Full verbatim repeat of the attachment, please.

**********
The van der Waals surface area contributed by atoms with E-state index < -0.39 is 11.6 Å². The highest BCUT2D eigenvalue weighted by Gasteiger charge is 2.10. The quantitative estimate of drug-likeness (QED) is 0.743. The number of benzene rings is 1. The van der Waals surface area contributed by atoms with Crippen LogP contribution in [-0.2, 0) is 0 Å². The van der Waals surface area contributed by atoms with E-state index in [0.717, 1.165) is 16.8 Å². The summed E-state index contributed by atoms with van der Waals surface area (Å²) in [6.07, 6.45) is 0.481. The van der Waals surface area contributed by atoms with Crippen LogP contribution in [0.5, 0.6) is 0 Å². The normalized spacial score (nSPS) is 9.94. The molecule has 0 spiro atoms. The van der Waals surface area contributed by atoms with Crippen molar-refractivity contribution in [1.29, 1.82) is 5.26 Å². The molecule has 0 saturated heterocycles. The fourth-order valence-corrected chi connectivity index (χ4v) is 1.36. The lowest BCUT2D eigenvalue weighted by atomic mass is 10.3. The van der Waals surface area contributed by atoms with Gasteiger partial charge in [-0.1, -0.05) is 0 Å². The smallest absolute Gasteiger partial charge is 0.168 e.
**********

The van der Waals surface area contributed by atoms with E-state index < -0.39 is 11.6 Å². The highest BCUT2D eigenvalue weighted by Gasteiger charge is 2.10. The quantitative estimate of drug-likeness (QED) is 0.743. The number of benzene rings is 1. The van der Waals surface area contributed by atoms with Crippen LogP contribution in [-0.2, 0) is 0 Å². The van der Waals surface area contributed by atoms with E-state index in [0.717, 1.165) is 16.8 Å². The summed E-state index contributed by atoms with van der Waals surface area (Å²) in [6.07, 6.45) is 0.481. The van der Waals surface area contributed by atoms with Crippen LogP contribution in [0.5, 0.6) is 0 Å². The normalized spacial score (nSPS) is 9.94. The molecule has 0 spiro atoms. The van der Waals surface area contributed by atoms with Crippen molar-refractivity contribution in [1.29, 1.82) is 5.26 Å². The molecule has 0 saturated heterocycles. The fourth-order valence-corrected chi connectivity index (χ4v) is 1.36. The lowest BCUT2D eigenvalue weighted by atomic mass is 10.3. The van der Waals surface area contributed by atoms with Gasteiger partial charge in [-0.1, -0.05) is 0 Å². The smallest absolute Gasteiger partial charge is 0.168 e.